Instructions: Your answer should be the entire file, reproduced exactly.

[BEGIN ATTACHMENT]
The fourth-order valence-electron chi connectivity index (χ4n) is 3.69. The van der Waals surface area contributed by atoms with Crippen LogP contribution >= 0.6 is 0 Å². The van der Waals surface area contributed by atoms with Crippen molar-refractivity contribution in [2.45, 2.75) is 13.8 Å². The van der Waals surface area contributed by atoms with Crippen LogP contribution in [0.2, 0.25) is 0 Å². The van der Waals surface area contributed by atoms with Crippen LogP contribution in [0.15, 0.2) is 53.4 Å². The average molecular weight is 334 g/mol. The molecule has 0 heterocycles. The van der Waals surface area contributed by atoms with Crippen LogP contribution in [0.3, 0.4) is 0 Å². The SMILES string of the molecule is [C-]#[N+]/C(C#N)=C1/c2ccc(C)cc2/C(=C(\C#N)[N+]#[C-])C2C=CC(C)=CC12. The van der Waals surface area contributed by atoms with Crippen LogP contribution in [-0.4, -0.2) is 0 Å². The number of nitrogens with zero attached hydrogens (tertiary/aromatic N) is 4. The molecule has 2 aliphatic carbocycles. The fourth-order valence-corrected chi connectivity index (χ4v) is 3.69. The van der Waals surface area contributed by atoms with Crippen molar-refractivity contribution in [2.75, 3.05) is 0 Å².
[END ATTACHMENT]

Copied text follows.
The fourth-order valence-electron chi connectivity index (χ4n) is 3.69. The van der Waals surface area contributed by atoms with Crippen LogP contribution >= 0.6 is 0 Å². The van der Waals surface area contributed by atoms with Crippen molar-refractivity contribution in [2.45, 2.75) is 13.8 Å². The van der Waals surface area contributed by atoms with Crippen LogP contribution in [0.2, 0.25) is 0 Å². The van der Waals surface area contributed by atoms with Crippen LogP contribution in [0.15, 0.2) is 53.4 Å². The average molecular weight is 334 g/mol. The molecule has 0 heterocycles. The van der Waals surface area contributed by atoms with Crippen LogP contribution in [0.3, 0.4) is 0 Å². The SMILES string of the molecule is [C-]#[N+]/C(C#N)=C1/c2ccc(C)cc2/C(=C(\C#N)[N+]#[C-])C2C=CC(C)=CC12. The van der Waals surface area contributed by atoms with Crippen LogP contribution in [-0.4, -0.2) is 0 Å². The number of nitrogens with zero attached hydrogens (tertiary/aromatic N) is 4. The molecule has 2 aliphatic carbocycles. The fourth-order valence-corrected chi connectivity index (χ4v) is 3.69. The van der Waals surface area contributed by atoms with Crippen molar-refractivity contribution in [2.75, 3.05) is 0 Å².